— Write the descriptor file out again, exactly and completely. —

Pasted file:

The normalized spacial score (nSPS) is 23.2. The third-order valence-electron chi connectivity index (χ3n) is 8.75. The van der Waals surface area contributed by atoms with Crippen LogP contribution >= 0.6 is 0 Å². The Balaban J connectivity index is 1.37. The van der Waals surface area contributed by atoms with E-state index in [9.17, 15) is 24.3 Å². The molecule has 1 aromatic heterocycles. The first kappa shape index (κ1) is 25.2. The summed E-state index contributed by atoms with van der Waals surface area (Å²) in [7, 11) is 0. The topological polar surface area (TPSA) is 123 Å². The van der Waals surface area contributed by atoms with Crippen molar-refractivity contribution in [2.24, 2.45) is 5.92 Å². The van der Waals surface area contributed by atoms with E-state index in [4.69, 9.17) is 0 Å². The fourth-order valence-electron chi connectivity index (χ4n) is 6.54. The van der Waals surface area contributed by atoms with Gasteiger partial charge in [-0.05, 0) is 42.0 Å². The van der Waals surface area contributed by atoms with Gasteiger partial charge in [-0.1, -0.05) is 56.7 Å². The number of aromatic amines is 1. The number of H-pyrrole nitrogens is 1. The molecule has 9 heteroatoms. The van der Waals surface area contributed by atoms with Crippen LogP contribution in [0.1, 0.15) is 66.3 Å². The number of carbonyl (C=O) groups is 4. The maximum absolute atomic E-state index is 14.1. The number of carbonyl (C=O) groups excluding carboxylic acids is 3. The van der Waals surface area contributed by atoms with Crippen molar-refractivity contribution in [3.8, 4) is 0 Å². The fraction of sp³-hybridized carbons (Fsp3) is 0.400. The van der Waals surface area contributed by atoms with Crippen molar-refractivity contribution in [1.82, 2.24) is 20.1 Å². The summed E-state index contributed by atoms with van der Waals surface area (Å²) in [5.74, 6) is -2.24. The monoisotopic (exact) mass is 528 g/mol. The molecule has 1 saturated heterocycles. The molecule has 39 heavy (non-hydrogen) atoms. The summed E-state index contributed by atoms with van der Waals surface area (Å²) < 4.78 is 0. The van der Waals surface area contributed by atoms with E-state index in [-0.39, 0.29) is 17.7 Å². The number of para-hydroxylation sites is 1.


The normalized spacial score (nSPS) is 23.2. The third-order valence-electron chi connectivity index (χ3n) is 8.75. The van der Waals surface area contributed by atoms with Crippen LogP contribution >= 0.6 is 0 Å². The Balaban J connectivity index is 1.37. The van der Waals surface area contributed by atoms with E-state index in [9.17, 15) is 24.3 Å². The molecule has 1 aromatic heterocycles. The first kappa shape index (κ1) is 25.2. The summed E-state index contributed by atoms with van der Waals surface area (Å²) in [7, 11) is 0. The topological polar surface area (TPSA) is 123 Å². The van der Waals surface area contributed by atoms with Crippen molar-refractivity contribution in [2.24, 2.45) is 5.92 Å². The van der Waals surface area contributed by atoms with E-state index in [4.69, 9.17) is 0 Å². The fourth-order valence-electron chi connectivity index (χ4n) is 6.54. The van der Waals surface area contributed by atoms with Gasteiger partial charge in [-0.05, 0) is 42.0 Å². The van der Waals surface area contributed by atoms with Gasteiger partial charge in [-0.1, -0.05) is 56.7 Å². The number of aromatic amines is 1. The number of H-pyrrole nitrogens is 1. The molecule has 9 heteroatoms. The van der Waals surface area contributed by atoms with Crippen LogP contribution in [0.1, 0.15) is 66.3 Å². The number of carbonyl (C=O) groups is 4. The maximum absolute atomic E-state index is 14.1. The number of carbonyl (C=O) groups excluding carboxylic acids is 3. The van der Waals surface area contributed by atoms with Crippen molar-refractivity contribution in [3.8, 4) is 0 Å². The fraction of sp³-hybridized carbons (Fsp3) is 0.400. The van der Waals surface area contributed by atoms with Crippen molar-refractivity contribution in [1.82, 2.24) is 20.1 Å². The summed E-state index contributed by atoms with van der Waals surface area (Å²) in [5.74, 6) is -2.24. The monoisotopic (exact) mass is 528 g/mol. The molecule has 1 saturated heterocycles. The molecule has 39 heavy (non-hydrogen) atoms. The summed E-state index contributed by atoms with van der Waals surface area (Å²) < 4.78 is 0. The van der Waals surface area contributed by atoms with E-state index in [-0.39, 0.29) is 17.7 Å². The number of para-hydroxylation sites is 1.